GOS fee to rise 6% in Scotland

The new fee will apply to GOS eye exams in Scotland from 1 April 2023

The photograph is taken from over a female patient’s shoulder. Her chin rests on the bar of a slit lamp, and the optometrist is looking through the eye piece
Getty/AMR Image

The Scottish Government has agreed to a 6% increase in the general ophthalmic services (GOS) fee for optometrists in Scotland carrying out NHS eye tests.

Fees for all GOS eye examinations undertaken in Scotland on or after 1 April 2023, including domiciliary visits, will see the increase.

The update to fees is in line with recommendations made by the Doctors and Dentists Pay Review Body.

Through this, General Dental Services and General Medical Services fees will also rise by 6%.

Optometry Scotland has welcomed the announcement, which marks a further increase from a 4.5% rise in 2022.

The optical body has been in “extensive consultation” with the Scottish Government to negotiate on behalf of its membership, which is currently made up of 80 businesses representing 330 practices.

Julie Mosgrove, chair of Optometry Scotland, said: “We welcome these increases and thank the Scottish Government for such commitment to recognising our sector’s ongoing efforts in delivering the best possible standard of community eye care for the people of Scotland following a particularly challenging few years.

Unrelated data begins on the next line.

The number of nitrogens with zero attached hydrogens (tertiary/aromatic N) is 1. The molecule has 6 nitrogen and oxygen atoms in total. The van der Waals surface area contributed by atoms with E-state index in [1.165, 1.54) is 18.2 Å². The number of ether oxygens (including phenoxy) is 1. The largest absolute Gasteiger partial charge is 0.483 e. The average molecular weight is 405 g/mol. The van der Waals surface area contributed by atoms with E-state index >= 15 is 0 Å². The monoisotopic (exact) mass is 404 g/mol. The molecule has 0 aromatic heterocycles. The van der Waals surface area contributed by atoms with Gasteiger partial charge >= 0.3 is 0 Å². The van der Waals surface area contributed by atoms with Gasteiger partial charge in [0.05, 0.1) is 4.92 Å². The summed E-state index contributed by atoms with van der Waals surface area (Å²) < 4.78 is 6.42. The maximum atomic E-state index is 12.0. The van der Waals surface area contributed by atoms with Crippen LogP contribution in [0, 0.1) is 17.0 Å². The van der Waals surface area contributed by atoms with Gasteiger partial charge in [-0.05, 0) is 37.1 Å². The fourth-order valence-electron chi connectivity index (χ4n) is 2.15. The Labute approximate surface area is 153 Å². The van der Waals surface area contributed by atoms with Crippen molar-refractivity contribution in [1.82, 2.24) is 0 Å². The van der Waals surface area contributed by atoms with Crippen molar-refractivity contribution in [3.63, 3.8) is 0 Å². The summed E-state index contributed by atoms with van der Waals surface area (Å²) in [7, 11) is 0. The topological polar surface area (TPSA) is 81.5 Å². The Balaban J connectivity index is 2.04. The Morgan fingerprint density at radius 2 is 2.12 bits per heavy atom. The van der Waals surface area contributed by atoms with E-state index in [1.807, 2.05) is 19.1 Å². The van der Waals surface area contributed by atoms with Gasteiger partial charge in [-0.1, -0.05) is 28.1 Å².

“Increasing the GOS fee ultimately improves the accessibility of free eye examinations across the country,” she continued, adding: “These examinations also contribute to early detection of health issues, which can provide a real advantage to securing effective and appropriate treatment within the community.”

The AOP has also welcomed the “continued commitment to primary eye care services here in Scotland,” with Kevin Wallace, AOP Councillor for Scotland, commenting: “This model of care, which provides comprehensive eye examinations and assessments for a variety of eye conditions that is free for patients, supports health parity across Scotland.

“This increase in funding will only further support improved access for the most vulnerable groups in our communities,” he added.

Wallace highlighted: “This uplift could not have happened without the dedication of our colleagues at Optometry Scotland and the support of the Scottish Government which clearly sees the value of optometry in early detection and prevention in protecting the nation’s health.”

Read more about Julie Mosgrove’s role at Optometry Scotland, and the previous increases to the GOS fee, in 2022, in OT’s interview.